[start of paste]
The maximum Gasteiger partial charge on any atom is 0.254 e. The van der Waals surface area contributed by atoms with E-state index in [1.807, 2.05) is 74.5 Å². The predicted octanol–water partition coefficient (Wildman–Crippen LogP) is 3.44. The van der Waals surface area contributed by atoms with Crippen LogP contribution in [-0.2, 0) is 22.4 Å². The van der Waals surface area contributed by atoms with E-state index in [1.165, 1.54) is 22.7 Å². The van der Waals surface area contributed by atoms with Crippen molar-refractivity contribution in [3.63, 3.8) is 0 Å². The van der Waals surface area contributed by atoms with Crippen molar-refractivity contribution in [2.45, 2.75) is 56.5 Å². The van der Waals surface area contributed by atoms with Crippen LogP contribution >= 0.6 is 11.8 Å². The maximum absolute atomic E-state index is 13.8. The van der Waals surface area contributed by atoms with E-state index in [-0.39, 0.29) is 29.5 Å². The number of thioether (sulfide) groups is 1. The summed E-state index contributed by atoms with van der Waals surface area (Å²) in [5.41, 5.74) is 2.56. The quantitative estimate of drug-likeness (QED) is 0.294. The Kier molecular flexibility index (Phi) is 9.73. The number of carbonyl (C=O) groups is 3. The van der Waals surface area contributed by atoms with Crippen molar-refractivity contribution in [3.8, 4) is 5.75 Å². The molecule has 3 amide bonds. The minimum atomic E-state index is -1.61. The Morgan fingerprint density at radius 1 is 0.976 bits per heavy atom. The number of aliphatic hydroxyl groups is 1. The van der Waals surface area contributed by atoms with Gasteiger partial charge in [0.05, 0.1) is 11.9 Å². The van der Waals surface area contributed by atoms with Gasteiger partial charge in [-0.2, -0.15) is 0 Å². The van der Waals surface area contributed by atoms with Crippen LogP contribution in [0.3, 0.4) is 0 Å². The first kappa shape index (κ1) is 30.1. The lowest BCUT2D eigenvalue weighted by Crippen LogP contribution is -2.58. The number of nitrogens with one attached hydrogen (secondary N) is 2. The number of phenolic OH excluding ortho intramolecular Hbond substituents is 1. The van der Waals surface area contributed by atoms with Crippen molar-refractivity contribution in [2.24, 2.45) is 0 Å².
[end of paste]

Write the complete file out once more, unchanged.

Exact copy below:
The maximum Gasteiger partial charge on any atom is 0.254 e. The van der Waals surface area contributed by atoms with E-state index in [1.807, 2.05) is 74.5 Å². The predicted octanol–water partition coefficient (Wildman–Crippen LogP) is 3.44. The van der Waals surface area contributed by atoms with Crippen LogP contribution in [-0.2, 0) is 22.4 Å². The van der Waals surface area contributed by atoms with E-state index in [1.165, 1.54) is 22.7 Å². The van der Waals surface area contributed by atoms with Crippen molar-refractivity contribution in [3.63, 3.8) is 0 Å². The van der Waals surface area contributed by atoms with Crippen molar-refractivity contribution in [2.45, 2.75) is 56.5 Å². The van der Waals surface area contributed by atoms with Crippen LogP contribution >= 0.6 is 11.8 Å². The maximum absolute atomic E-state index is 13.8. The van der Waals surface area contributed by atoms with E-state index in [-0.39, 0.29) is 29.5 Å². The number of thioether (sulfide) groups is 1. The summed E-state index contributed by atoms with van der Waals surface area (Å²) in [5.41, 5.74) is 2.56. The quantitative estimate of drug-likeness (QED) is 0.294. The Kier molecular flexibility index (Phi) is 9.73. The number of carbonyl (C=O) groups is 3. The van der Waals surface area contributed by atoms with Crippen molar-refractivity contribution in [3.8, 4) is 5.75 Å². The molecule has 3 amide bonds. The minimum atomic E-state index is -1.61. The Morgan fingerprint density at radius 1 is 0.976 bits per heavy atom. The number of aliphatic hydroxyl groups is 1. The van der Waals surface area contributed by atoms with Gasteiger partial charge in [0.05, 0.1) is 11.9 Å². The van der Waals surface area contributed by atoms with Gasteiger partial charge in [-0.2, -0.15) is 0 Å². The van der Waals surface area contributed by atoms with Crippen LogP contribution in [0.3, 0.4) is 0 Å². The first kappa shape index (κ1) is 30.1. The lowest BCUT2D eigenvalue weighted by Crippen LogP contribution is -2.58. The number of nitrogens with one attached hydrogen (secondary N) is 2. The number of phenolic OH excluding ortho intramolecular Hbond substituents is 1. The van der Waals surface area contributed by atoms with Crippen molar-refractivity contribution in [2.24, 2.45) is 0 Å².